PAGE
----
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New Orleans-based producer AF THE NAYSAYER (Amahl Abdul-Khaliq), known for his chill, hip-hop influenced beats and his impressive collaborations and unique remixes, returns to Asheville on Friday, November 4th for a free show at Sol Vibes. He'll play alongside Houston's TAME (The Aspiring ME), and two of Asheville's own: Dathan Brannon and Rasa. A producer on the rise, AF THE NAYSAYER is will stop in Asheville on his tour with TAME, which will take him up as far north as Toronto and south to Texas.
AF THE NAYSAYER has been on a musical journey that has aligned with his own personal journey towards optimal health and maximum creative expression. He became vegan in the last year because of health reasons, and he also put out some of his most noteworthy songs to date, including an official remix of Phony Ppl's "End of the Night" that's shimmering, pulsing, and completely addictive.
"To me, the remix for Phony Ppl is the biggest I've done," he says. "It's officially endorsed by their manager and by them, and they like it." He's also done remixes and collaborations with Taiwanese rap group Juzzy Orange, Shizuku Kawahara of TINÖRKS, and tAz Arnold of the Sa-Ra Creative Partners. In all of his remixes, AF adds an undeniably powerful and unique spin that makes the songs even more compelling than it was originally. The sounds added in are upbeat and bouncy, reimagining original tracks in ways that preserve the source material but spin it out in a new direction.
AF's production is influenced by a broad range of materials, from video game music to jazz, swing, and West Coast funk. His first album, The Autodidact Instrumentals, Vol. I, is wonderfully fun, creative, and intelligent, as effervescent and airy as it is memorable. Since releasing it, AF has moved into a period of introspection that also involved experimenting with his own sound and making new connections in the music and art worlds. His sophomore EP, Armed Wing Battle Unit, which was released on Vibe Music Collective in September, is an homage--and a soundtrack--to Japanese shmup (shoot 'em up) video games:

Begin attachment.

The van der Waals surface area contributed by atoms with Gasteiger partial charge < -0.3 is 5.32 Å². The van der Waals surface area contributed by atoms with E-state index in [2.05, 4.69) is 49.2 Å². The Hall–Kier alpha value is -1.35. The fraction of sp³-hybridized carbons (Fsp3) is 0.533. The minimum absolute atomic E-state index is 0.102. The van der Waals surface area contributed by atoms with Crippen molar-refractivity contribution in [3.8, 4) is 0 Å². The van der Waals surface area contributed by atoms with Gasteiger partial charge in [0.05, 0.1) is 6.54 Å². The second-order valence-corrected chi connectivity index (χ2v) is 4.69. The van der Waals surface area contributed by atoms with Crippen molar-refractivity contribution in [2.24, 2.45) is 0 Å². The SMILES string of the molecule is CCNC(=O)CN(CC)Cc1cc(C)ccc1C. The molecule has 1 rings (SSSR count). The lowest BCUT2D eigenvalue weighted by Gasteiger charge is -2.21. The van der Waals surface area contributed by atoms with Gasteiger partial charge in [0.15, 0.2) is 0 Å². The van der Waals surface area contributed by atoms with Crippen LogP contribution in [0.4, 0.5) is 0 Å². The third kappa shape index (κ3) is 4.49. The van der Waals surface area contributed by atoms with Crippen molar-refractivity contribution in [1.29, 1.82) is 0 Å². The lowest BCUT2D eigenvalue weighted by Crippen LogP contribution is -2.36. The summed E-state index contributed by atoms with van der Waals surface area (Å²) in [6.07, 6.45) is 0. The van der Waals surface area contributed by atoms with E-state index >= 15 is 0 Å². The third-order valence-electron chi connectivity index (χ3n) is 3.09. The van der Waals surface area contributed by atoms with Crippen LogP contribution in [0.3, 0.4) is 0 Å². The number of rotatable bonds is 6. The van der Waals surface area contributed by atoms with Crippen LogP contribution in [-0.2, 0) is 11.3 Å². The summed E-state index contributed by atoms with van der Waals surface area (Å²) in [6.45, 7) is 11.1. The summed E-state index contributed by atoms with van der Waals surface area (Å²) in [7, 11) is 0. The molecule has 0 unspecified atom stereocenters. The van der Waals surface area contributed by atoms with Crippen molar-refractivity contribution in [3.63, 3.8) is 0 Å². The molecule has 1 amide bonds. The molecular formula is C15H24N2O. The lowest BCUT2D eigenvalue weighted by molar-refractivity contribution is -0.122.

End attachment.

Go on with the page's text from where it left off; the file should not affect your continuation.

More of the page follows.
I wanted it to sound like a generic Japanese shmup, and I wanted a super generic translated name, and when you hear the title you're like, 'Yeah that's a video game.' Video games are a big part of my past. I used to compete in the fighter game community, so it influenced my music. A lot of video game composers were big influences. And there was a game in my head, which is where these tracks came from. I got concept artwork made for it as well as a concept design. The inspiration was hip hop, future beats and hip hop. It's anime style, shoot 'em up, bullet-hell shoot 'em up, the genre is called shmup. It's really nerdy [laughs]! I took songs that I feel like fit together and sound good for the EP. There's a video game behind it that hasn't been made. I've been holding onto the soundtrack for a long time and it took me a while to find an engineer and have it mastered, but the time is right.